How Violent Soho’s Bassist Finds Meaning In Photography

IT started with a house south of Brisbane…

When he was 12 years old, Luke Henery’s father built a house on a mountain in Cornubia, near Logan. He was going to a school 25 minutes away in Mansfield, and with no friends around he was eager to find something to do.

“Mum worked long hours, dad was always busy. My sister moved out when she was 18. So I was in this big house all alone with nothing to do,” explains Luke.



Luke, of course, is best known as the bassist for Violent Soho, the giant-killing punk-rock band from the Brisbane suburb of Mansfield. But on this occasion he’s not talking about music – he’s talking about photography.

“Mum did this course and learned to print in a darkroom,” he says. “She bought a little film SLR camera. That phase for her didn’t last very long. So I adopted the camera and started shooting.”

Photography is at the front of Luke’s mind right now. He sits at a riverside cafe underneath Brisbane’s Gallery of Modern Art, cradling a coffee and absentmindedly tugging at his t-shirt. It’s a Thursday during the school holidays and there are kids and families everywhere, focused on enjoying the holidays.

Luke’s exhibition, Everybody Deserves a Home, is set to be unveiled at the Brisbane leg of Laneway Festival, and he is focused on a timeline. He checks his watch. In an hour, he’s catching up with set designer Sandi Darling. Tomorrow, there’s a meeting with the staff of Brisbane charity Micah Projects, a not-for-profit organisation based in the Brisbane inner-suburb of West End with a long history of assisting homeless people.

“I’m under the pump,” he says. “I have to go to New Zealand for a wedding so I sort of have to get the exhibition finalised this week.”



Everything should have been finalised by now: large scale prints reproduced on corrugated tin would hang in the brick-arched tunnel underneath Brisbane Showgrounds’ Main Arena. But there’s been an eleventh-hour change. The tunnel is heritage-listed, meaning the works couldn’t be mounted properly. Someone was going to get decapitated, Luke says.

The solution was to move the exhibition indoors. And that’s when ambition kicked in. The works will now be presented in a bunch of different mediums: simple large-scale prints, but also homemade stereoscopic goggles.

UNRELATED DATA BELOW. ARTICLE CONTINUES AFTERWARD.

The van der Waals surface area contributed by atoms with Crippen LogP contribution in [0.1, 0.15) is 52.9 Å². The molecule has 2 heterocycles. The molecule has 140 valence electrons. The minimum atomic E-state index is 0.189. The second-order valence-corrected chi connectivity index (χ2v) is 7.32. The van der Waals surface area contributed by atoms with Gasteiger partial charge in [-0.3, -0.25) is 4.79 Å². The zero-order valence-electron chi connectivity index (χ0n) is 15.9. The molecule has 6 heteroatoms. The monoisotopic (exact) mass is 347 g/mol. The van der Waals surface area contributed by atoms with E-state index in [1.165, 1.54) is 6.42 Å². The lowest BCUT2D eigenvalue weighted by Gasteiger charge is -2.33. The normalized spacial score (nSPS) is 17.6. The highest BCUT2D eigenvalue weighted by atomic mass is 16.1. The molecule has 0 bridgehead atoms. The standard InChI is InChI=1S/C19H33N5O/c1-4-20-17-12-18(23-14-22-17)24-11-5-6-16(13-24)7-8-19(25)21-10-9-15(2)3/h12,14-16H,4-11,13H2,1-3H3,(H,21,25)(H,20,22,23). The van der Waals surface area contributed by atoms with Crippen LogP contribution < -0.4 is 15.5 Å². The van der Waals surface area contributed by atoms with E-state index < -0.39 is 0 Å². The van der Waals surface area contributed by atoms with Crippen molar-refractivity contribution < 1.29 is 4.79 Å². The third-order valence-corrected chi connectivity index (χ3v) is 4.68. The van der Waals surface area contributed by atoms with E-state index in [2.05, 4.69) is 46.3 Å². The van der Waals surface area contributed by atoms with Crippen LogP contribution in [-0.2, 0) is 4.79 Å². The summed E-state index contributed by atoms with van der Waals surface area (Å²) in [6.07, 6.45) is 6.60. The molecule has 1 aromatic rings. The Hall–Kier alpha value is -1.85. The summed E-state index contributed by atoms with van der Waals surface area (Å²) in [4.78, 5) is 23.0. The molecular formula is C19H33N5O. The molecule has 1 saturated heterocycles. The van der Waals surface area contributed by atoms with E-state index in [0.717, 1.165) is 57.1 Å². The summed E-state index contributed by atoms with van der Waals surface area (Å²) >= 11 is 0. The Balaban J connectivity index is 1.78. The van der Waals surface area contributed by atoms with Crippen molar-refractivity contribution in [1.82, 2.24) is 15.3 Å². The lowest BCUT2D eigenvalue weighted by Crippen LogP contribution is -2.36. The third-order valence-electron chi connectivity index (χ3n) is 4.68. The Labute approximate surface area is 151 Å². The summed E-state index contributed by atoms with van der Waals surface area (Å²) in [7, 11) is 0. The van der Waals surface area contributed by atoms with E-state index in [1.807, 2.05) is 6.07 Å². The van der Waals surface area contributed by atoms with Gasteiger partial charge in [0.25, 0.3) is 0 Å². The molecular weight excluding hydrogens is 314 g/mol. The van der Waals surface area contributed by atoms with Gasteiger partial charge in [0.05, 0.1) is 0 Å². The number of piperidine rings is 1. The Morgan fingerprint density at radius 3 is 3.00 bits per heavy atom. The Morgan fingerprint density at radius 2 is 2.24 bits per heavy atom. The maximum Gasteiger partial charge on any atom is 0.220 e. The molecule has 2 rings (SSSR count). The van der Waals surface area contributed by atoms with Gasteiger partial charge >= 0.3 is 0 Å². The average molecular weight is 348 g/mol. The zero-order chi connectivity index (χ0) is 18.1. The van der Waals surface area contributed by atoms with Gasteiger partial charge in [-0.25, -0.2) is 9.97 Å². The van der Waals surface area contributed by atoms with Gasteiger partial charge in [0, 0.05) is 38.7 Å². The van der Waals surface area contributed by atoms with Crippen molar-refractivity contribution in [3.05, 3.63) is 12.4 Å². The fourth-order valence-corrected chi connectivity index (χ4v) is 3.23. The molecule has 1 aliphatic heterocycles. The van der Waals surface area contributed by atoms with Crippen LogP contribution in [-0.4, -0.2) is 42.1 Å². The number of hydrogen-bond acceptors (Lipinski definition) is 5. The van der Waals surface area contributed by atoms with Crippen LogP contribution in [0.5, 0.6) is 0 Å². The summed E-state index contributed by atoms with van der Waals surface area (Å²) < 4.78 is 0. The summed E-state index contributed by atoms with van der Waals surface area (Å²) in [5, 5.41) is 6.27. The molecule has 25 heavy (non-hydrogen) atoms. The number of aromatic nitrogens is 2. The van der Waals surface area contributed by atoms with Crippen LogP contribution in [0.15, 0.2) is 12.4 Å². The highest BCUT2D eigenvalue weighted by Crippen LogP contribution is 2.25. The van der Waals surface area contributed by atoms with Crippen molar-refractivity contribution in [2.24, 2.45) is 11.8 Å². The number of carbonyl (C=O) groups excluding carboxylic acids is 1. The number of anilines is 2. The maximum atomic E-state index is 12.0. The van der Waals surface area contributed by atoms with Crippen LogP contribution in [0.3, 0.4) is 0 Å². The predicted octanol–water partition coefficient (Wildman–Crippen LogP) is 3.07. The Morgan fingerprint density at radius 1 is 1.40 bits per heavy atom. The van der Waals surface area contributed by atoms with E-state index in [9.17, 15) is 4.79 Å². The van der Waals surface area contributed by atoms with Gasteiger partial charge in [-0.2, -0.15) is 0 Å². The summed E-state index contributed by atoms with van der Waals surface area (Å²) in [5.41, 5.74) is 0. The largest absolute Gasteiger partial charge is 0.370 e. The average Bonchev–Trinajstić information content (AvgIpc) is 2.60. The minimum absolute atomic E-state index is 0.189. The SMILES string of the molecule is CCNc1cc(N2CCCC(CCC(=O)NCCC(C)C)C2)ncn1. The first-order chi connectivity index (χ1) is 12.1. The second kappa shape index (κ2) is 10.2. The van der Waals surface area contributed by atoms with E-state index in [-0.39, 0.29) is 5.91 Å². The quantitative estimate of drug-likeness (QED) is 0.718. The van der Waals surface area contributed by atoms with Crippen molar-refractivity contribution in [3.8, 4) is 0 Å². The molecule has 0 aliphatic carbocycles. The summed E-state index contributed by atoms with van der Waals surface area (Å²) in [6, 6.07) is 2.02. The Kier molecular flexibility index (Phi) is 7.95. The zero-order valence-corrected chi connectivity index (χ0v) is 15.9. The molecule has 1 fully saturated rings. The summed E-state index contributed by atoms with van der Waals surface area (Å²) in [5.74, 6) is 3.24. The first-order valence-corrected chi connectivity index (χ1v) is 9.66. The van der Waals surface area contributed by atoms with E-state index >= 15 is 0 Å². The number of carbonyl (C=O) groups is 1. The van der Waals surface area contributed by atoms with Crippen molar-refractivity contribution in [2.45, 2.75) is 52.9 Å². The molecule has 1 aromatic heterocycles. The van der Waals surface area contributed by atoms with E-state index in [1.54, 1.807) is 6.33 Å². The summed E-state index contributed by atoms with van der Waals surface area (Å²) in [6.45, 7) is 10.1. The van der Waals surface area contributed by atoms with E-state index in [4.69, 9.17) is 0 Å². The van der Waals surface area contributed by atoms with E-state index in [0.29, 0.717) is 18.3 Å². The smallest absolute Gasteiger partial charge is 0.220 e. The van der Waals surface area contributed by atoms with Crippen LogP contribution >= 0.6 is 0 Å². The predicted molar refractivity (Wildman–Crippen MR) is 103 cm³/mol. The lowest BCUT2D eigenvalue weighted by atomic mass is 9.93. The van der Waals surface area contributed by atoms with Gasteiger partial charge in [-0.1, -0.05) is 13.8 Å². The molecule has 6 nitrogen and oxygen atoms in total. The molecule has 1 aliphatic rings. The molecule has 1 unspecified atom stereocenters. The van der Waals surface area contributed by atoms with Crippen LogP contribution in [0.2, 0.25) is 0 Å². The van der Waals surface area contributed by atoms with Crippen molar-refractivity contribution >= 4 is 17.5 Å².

Luke is shooting a series of portraits in the coming days that he’s displaying as Pepper’s ghosts, the illusion popularised by 19th carnival sideshows (and updated in modern times to bring Tupac Shakur and Michael Jackson back to life at Coachella and the Billboard Awards, respectively).


FOR Luke, Everybody Deserves a Home is the culmination of a personal history that runs as a counterpoint to the well-documented story of Soho. There’s the house in Cornubia, his mum’s SLR and, eventually, an entire career.

“I just fell in love with film,” he says, talking about his teenage years wandering through the bush, looking for something to shoot. There wasn’t much. Luke would take photos of busted up cigarette packets or gloomy stormwater drains. In his downtime, he’d pore over the portraits of Annie Leibovitz, the documentary photos of Sebastião Salgado, and the landscapes of Ansel Adams.

Luke also fell in love with the process. Digital cameras were in their infancy so mastering photography also meant mastering the darkroom.

“Thinking about shooting. Shooting. Waiting to see how the prints would come out and the excitement when you have a great photo,” he says. “It was awesome.”

After high school, Luke worked as a grip for a video production company before landing a job photographing for Quest, Newscorp’s local newspaper division. It was followed by a position with APN’s regional community papers, The Logan Reporter and The Satellite. “That was cool, a great job,” he says. “Then the band stuff really started to kick off and I had to give it away.”

Still, Violent Soho didn’t kill photography for Luke. In a way, they helped save it.

While newspapers had turned digital photography into a job, on the road with Violent Soho Luke would slip into another world, shooting whatever he liked on old European film cameras like Zeiss Ikons or Russian Fed-3s.

The Feds were a nightmare, often ripping his negatives in half, but Luke didn’t mind.